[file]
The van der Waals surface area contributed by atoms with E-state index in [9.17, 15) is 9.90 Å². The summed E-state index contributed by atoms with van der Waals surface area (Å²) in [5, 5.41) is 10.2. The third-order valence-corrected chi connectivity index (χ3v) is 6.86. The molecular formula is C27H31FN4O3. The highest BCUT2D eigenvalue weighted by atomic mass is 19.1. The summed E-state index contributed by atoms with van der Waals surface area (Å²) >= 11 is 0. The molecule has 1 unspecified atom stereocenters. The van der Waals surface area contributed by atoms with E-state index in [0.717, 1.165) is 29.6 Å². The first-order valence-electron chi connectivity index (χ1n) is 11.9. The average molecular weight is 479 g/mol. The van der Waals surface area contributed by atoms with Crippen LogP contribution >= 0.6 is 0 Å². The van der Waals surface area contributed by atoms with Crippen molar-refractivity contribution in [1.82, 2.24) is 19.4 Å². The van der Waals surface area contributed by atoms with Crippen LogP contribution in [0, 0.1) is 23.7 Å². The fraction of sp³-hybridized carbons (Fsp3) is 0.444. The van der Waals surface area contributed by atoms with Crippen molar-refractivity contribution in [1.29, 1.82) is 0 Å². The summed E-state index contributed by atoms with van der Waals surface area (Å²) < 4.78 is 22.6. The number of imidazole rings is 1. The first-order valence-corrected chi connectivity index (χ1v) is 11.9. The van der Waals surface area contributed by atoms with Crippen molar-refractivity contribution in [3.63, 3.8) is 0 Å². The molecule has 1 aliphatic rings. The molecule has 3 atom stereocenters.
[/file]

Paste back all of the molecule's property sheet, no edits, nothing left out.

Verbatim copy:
The van der Waals surface area contributed by atoms with E-state index in [9.17, 15) is 9.90 Å². The summed E-state index contributed by atoms with van der Waals surface area (Å²) in [5, 5.41) is 10.2. The third-order valence-corrected chi connectivity index (χ3v) is 6.86. The molecular formula is C27H31FN4O3. The highest BCUT2D eigenvalue weighted by atomic mass is 19.1. The summed E-state index contributed by atoms with van der Waals surface area (Å²) >= 11 is 0. The molecule has 1 unspecified atom stereocenters. The van der Waals surface area contributed by atoms with E-state index in [0.717, 1.165) is 29.6 Å². The first-order valence-electron chi connectivity index (χ1n) is 11.9. The average molecular weight is 479 g/mol. The van der Waals surface area contributed by atoms with Crippen LogP contribution >= 0.6 is 0 Å². The van der Waals surface area contributed by atoms with Crippen molar-refractivity contribution in [1.82, 2.24) is 19.4 Å². The van der Waals surface area contributed by atoms with Crippen LogP contribution in [0, 0.1) is 23.7 Å². The fraction of sp³-hybridized carbons (Fsp3) is 0.444. The van der Waals surface area contributed by atoms with Crippen molar-refractivity contribution in [1.29, 1.82) is 0 Å². The summed E-state index contributed by atoms with van der Waals surface area (Å²) < 4.78 is 22.6. The number of imidazole rings is 1. The first-order valence-corrected chi connectivity index (χ1v) is 11.9. The van der Waals surface area contributed by atoms with Crippen molar-refractivity contribution in [3.63, 3.8) is 0 Å². The molecule has 1 aliphatic rings. The molecule has 3 atom stereocenters.